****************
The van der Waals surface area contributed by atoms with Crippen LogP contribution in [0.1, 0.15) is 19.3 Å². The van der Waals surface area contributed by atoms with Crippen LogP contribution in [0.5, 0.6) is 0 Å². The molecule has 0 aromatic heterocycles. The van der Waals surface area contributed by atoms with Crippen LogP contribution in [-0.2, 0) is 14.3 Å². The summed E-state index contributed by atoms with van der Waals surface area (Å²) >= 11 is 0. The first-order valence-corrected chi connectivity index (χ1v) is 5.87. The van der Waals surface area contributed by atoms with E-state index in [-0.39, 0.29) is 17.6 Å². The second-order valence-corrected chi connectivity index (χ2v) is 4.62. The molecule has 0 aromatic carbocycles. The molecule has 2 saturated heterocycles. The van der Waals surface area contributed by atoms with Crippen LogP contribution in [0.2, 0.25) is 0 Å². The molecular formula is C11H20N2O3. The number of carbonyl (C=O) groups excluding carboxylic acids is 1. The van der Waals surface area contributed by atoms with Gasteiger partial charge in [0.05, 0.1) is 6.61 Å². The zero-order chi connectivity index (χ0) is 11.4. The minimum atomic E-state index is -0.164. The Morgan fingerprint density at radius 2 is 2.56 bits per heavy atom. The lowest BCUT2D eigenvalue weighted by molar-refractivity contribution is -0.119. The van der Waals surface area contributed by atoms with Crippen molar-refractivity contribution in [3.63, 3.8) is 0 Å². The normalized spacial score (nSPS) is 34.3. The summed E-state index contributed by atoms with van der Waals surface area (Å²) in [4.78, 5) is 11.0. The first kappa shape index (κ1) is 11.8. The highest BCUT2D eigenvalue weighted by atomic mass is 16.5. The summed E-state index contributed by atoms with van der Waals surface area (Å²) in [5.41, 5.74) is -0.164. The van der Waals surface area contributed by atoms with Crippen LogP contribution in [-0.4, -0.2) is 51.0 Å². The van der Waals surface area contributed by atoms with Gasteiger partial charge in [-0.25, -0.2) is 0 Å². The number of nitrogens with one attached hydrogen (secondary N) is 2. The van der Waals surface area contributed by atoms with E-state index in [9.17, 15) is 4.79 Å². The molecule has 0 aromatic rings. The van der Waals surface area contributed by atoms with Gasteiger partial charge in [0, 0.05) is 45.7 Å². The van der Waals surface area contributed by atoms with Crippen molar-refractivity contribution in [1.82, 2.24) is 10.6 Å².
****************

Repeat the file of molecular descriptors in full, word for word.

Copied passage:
The van der Waals surface area contributed by atoms with Crippen LogP contribution in [0.1, 0.15) is 19.3 Å². The van der Waals surface area contributed by atoms with Crippen LogP contribution in [0.5, 0.6) is 0 Å². The molecule has 0 aromatic heterocycles. The van der Waals surface area contributed by atoms with Crippen LogP contribution in [-0.2, 0) is 14.3 Å². The summed E-state index contributed by atoms with van der Waals surface area (Å²) >= 11 is 0. The first-order valence-corrected chi connectivity index (χ1v) is 5.87. The van der Waals surface area contributed by atoms with E-state index in [-0.39, 0.29) is 17.6 Å². The second-order valence-corrected chi connectivity index (χ2v) is 4.62. The molecule has 0 aromatic carbocycles. The molecule has 2 saturated heterocycles. The van der Waals surface area contributed by atoms with Crippen LogP contribution in [0.2, 0.25) is 0 Å². The molecular formula is C11H20N2O3. The number of carbonyl (C=O) groups excluding carboxylic acids is 1. The van der Waals surface area contributed by atoms with Gasteiger partial charge in [0.05, 0.1) is 6.61 Å². The zero-order chi connectivity index (χ0) is 11.4. The minimum atomic E-state index is -0.164. The Morgan fingerprint density at radius 2 is 2.56 bits per heavy atom. The lowest BCUT2D eigenvalue weighted by molar-refractivity contribution is -0.119. The van der Waals surface area contributed by atoms with Crippen molar-refractivity contribution in [3.63, 3.8) is 0 Å². The normalized spacial score (nSPS) is 34.3. The summed E-state index contributed by atoms with van der Waals surface area (Å²) in [4.78, 5) is 11.0. The first kappa shape index (κ1) is 11.8. The highest BCUT2D eigenvalue weighted by atomic mass is 16.5. The summed E-state index contributed by atoms with van der Waals surface area (Å²) in [5.41, 5.74) is -0.164. The van der Waals surface area contributed by atoms with Crippen LogP contribution in [-0.4, -0.2) is 51.0 Å². The van der Waals surface area contributed by atoms with Gasteiger partial charge in [-0.25, -0.2) is 0 Å². The number of nitrogens with one attached hydrogen (secondary N) is 2. The van der Waals surface area contributed by atoms with E-state index in [9.17, 15) is 4.79 Å². The molecule has 0 aromatic rings. The van der Waals surface area contributed by atoms with Gasteiger partial charge in [0, 0.05) is 45.7 Å². The van der Waals surface area contributed by atoms with Crippen molar-refractivity contribution in [1.82, 2.24) is 10.6 Å².